1. To invite children’s interest on elements of art found in the natural environment, close-up photographs of different parts of the plant, such as the stem, leaf and flower were projected on a screen. The close-up photographs were carefully selected to show particular elements of art in the natural environment. The children then played a guessing game and guessed the plant part that was shown.
After the guessing game, the teacher brought the children to look at
the plants and trees in the school garden. There, the children had the
opportunity to explore further the elements of art found in the natural
environment, as they used their sense of touch to explore the texture of
different plants and leaves, and their sense of sight to look for different
colours and shapes of leaves and flowers.
2. After their exploration in the garden and observing how the different parts of the plant looked and felt like, the children gathered back in class to share their observations. Children’s responses were recorded by the teacher and they learnt to use words like “round”, “big”, “rough” and “sharp” to describe the shapes and textures of the plants they observed.
3. To provide children with the opportunities to apply their new knowledge of the different colours, shapes and textures found in nature, the class embarked on an activity to create a forest of their own. Materials like brown paper bags, coloured papers, glue and scissors were provided for the children to create a three-dimensional artwork of a tree.
4. The teacher scaffolded children’s creation of the artwork by demonstrating how the art materials may be used to create colours, shapes and textures to represent what they have observed in the garden. For example, to make the tree trunk and branches using brown paper bags, we could cut strips from the paper bag and create branches with a rough texture by twisting the strips together.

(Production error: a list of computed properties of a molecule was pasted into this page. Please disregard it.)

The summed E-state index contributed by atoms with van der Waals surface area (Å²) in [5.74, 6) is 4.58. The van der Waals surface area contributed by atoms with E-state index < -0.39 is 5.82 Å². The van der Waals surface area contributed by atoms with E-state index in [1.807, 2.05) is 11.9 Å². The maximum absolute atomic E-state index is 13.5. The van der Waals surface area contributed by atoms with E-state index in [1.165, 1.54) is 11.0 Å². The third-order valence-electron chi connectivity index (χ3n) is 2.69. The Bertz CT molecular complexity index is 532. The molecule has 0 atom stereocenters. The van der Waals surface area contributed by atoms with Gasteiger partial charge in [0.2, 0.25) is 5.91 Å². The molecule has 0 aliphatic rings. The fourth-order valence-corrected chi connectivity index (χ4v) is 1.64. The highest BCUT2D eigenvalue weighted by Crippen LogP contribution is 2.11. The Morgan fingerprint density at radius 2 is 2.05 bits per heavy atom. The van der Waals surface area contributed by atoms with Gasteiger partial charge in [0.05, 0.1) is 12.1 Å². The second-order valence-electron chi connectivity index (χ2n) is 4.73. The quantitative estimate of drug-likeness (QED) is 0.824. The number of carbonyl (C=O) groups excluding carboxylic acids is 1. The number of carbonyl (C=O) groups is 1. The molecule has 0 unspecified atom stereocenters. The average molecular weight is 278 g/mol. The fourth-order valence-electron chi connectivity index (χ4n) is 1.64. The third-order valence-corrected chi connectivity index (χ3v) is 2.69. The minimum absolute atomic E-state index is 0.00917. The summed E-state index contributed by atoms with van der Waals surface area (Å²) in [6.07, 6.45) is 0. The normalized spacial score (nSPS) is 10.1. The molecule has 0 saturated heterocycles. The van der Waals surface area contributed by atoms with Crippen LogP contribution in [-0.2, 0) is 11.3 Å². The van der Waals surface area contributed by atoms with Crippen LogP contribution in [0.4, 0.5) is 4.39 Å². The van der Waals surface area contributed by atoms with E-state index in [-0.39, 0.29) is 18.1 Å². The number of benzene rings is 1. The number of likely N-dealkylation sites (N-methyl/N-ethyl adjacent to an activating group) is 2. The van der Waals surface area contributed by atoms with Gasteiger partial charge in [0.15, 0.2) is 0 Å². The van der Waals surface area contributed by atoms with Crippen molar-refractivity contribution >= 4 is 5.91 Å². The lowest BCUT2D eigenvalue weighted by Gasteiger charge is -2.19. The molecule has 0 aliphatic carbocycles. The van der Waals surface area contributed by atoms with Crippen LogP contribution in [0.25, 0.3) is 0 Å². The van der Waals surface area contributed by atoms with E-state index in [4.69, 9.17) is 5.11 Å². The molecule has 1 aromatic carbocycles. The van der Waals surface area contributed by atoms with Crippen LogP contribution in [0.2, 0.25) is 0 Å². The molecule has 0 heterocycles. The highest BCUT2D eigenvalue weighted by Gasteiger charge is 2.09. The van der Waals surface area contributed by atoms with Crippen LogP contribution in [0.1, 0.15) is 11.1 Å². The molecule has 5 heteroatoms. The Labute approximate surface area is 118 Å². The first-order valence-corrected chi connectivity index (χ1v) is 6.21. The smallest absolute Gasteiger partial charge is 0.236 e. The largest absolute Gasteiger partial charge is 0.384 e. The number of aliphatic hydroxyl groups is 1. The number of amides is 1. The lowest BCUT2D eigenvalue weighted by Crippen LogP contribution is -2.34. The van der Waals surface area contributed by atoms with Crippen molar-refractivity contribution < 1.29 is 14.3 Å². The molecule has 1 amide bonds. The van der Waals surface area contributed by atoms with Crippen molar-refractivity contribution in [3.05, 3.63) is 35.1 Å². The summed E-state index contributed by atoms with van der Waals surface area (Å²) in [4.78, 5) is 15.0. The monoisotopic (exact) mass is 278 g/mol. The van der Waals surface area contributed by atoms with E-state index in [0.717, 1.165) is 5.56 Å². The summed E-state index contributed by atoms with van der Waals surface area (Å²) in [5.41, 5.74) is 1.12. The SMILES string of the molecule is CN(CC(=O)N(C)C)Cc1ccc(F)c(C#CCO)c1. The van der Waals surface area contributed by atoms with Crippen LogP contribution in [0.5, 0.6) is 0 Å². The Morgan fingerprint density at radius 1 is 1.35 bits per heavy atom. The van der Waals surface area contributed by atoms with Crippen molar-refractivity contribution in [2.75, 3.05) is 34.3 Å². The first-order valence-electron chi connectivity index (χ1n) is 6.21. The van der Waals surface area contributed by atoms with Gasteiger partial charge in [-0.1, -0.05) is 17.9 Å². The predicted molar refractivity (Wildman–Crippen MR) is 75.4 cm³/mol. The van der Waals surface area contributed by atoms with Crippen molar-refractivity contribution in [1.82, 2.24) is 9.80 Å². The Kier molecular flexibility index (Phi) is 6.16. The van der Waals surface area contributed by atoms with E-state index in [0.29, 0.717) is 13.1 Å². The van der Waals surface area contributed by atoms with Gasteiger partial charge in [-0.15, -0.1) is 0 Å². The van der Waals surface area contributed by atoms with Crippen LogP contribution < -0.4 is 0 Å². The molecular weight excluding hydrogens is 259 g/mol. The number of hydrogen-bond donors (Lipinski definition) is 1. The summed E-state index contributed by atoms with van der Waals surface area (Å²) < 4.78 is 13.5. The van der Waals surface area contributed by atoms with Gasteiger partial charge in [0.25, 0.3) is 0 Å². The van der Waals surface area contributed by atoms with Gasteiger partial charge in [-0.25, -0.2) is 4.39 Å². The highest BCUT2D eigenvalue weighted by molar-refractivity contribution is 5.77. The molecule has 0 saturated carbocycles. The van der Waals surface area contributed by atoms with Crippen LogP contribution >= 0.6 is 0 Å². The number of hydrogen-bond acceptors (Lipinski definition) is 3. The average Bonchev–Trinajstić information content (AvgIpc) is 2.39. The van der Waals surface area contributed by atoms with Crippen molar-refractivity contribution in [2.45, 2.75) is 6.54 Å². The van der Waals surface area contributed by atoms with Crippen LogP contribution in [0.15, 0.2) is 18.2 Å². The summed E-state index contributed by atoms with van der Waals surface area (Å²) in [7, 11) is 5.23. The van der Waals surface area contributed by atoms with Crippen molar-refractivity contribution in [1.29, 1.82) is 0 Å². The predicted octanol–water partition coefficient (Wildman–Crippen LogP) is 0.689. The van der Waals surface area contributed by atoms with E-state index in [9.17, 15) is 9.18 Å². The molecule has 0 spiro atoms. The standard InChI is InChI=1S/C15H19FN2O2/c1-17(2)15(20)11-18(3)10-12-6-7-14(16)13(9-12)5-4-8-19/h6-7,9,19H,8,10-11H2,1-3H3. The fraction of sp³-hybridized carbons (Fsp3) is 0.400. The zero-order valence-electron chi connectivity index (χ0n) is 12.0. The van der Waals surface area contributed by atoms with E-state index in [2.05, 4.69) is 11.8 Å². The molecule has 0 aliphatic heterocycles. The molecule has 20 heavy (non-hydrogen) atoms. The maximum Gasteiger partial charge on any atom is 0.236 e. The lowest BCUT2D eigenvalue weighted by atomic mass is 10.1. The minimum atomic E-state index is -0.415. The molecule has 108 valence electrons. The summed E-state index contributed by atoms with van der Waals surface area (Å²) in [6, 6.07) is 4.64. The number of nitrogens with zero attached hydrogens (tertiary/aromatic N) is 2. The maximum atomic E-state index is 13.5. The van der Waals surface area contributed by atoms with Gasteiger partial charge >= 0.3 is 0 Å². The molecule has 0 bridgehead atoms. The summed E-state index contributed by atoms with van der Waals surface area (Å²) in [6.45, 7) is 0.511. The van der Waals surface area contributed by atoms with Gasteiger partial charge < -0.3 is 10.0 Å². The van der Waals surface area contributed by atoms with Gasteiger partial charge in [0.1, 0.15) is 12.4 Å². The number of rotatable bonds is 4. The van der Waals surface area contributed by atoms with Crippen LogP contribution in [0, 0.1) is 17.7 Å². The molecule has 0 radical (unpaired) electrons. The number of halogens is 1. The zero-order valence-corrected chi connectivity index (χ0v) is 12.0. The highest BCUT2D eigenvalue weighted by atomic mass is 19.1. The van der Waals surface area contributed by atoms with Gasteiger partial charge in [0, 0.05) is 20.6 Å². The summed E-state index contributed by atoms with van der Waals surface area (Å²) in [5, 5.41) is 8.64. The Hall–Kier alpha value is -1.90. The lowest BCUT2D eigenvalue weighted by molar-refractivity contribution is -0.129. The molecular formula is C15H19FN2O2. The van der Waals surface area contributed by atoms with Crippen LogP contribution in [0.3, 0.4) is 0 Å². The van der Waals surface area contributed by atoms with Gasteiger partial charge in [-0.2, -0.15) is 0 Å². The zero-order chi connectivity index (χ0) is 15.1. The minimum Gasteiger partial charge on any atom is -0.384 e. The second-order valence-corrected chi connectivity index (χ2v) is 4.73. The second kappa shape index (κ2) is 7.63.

5. The children were then invited to create their own 3-dimensional “tree” artwork using the materials provided. Besides the texture of the tree trunks, the children also cut and tore leaves out of coloured paper in different shapes and sizes to represent the leaves that they had seen earlier, before assembling them into unique “Paper Bag Trees”.
6. The children were invited to talk and share with the class their artwork. This provided opportunities for them to talk about how they have used the elements of art (i.e. colour, shape and texture) in creating a realistic-looking “tree” artwork.
7. Finally, the children’s trees were arranged to form a class “forest” sculpture. The children then participated in a gallery walk around their class “forest”. The gallery walk provided opportunities for the children to talk about their friends’ artwork and reinforce their understanding of the different basic elements of art. The children made observations such as how their friends’ trees were different from their own. Some were taller than others. The children also noted the different colours of the leaves on the trees as well as the size and shapes. The children expressed that they loved how the class “forest” looked.